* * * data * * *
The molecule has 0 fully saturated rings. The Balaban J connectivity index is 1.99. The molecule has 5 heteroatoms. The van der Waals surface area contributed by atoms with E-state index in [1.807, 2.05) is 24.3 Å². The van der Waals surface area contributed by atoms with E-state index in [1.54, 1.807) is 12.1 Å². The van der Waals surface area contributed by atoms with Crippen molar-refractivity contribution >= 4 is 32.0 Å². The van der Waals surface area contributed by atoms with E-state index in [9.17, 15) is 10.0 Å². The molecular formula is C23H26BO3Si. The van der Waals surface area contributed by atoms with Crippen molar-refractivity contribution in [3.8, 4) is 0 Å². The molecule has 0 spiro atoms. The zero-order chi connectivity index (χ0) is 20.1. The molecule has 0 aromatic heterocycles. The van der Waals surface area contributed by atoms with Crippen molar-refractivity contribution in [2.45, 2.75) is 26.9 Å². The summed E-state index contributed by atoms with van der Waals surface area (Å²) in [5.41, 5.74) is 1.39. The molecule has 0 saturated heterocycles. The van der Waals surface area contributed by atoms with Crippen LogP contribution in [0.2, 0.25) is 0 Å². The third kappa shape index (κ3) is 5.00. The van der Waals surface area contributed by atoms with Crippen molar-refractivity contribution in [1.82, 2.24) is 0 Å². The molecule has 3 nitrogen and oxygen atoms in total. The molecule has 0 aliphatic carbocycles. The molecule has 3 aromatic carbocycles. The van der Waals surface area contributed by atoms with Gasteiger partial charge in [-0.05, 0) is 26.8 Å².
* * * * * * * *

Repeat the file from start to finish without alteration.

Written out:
The molecule has 0 fully saturated rings. The Balaban J connectivity index is 1.99. The molecule has 5 heteroatoms. The van der Waals surface area contributed by atoms with E-state index in [1.807, 2.05) is 24.3 Å². The van der Waals surface area contributed by atoms with E-state index in [1.54, 1.807) is 12.1 Å². The van der Waals surface area contributed by atoms with Crippen molar-refractivity contribution >= 4 is 32.0 Å². The van der Waals surface area contributed by atoms with E-state index in [9.17, 15) is 10.0 Å². The molecular formula is C23H26BO3Si. The van der Waals surface area contributed by atoms with Crippen molar-refractivity contribution in [3.8, 4) is 0 Å². The molecule has 0 spiro atoms. The zero-order chi connectivity index (χ0) is 20.1. The molecule has 0 aromatic heterocycles. The van der Waals surface area contributed by atoms with Crippen molar-refractivity contribution in [2.45, 2.75) is 26.9 Å². The summed E-state index contributed by atoms with van der Waals surface area (Å²) in [5.41, 5.74) is 1.39. The molecule has 0 saturated heterocycles. The van der Waals surface area contributed by atoms with Crippen LogP contribution in [0.2, 0.25) is 0 Å². The third kappa shape index (κ3) is 5.00. The van der Waals surface area contributed by atoms with Crippen molar-refractivity contribution in [1.82, 2.24) is 0 Å². The molecule has 3 nitrogen and oxygen atoms in total. The molecule has 0 aliphatic carbocycles. The molecule has 3 aromatic carbocycles. The van der Waals surface area contributed by atoms with Gasteiger partial charge in [-0.05, 0) is 26.8 Å².